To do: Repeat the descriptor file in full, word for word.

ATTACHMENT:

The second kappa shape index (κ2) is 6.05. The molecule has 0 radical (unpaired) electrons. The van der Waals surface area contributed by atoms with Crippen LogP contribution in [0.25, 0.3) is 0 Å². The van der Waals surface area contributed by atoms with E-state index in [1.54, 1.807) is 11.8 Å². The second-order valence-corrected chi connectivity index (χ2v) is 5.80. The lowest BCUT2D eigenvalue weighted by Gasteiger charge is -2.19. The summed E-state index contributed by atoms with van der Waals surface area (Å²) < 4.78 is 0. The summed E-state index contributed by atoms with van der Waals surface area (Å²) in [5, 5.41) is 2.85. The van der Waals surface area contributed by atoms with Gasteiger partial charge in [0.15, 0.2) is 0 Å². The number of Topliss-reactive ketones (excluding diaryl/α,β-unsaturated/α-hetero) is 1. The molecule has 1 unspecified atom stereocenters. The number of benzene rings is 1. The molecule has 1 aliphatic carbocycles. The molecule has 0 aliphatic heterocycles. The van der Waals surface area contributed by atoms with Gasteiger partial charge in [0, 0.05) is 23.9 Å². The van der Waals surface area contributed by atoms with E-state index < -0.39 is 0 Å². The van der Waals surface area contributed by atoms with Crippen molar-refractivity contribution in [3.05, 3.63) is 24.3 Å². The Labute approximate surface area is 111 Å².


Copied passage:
The second kappa shape index (κ2) is 6.05. The molecule has 0 radical (unpaired) electrons. The van der Waals surface area contributed by atoms with Crippen LogP contribution in [0.25, 0.3) is 0 Å². The van der Waals surface area contributed by atoms with E-state index in [1.54, 1.807) is 11.8 Å². The second-order valence-corrected chi connectivity index (χ2v) is 5.80. The lowest BCUT2D eigenvalue weighted by Gasteiger charge is -2.19. The summed E-state index contributed by atoms with van der Waals surface area (Å²) < 4.78 is 0. The summed E-state index contributed by atoms with van der Waals surface area (Å²) in [5, 5.41) is 2.85. The van der Waals surface area contributed by atoms with Gasteiger partial charge in [0.15, 0.2) is 0 Å². The number of Topliss-reactive ketones (excluding diaryl/α,β-unsaturated/α-hetero) is 1. The molecule has 1 unspecified atom stereocenters. The number of benzene rings is 1. The molecule has 1 aliphatic carbocycles. The molecule has 0 aliphatic heterocycles. The van der Waals surface area contributed by atoms with Gasteiger partial charge in [0, 0.05) is 23.9 Å². The van der Waals surface area contributed by atoms with E-state index < -0.39 is 0 Å². The van der Waals surface area contributed by atoms with Crippen molar-refractivity contribution in [3.05, 3.63) is 24.3 Å². The Labute approximate surface area is 111 Å².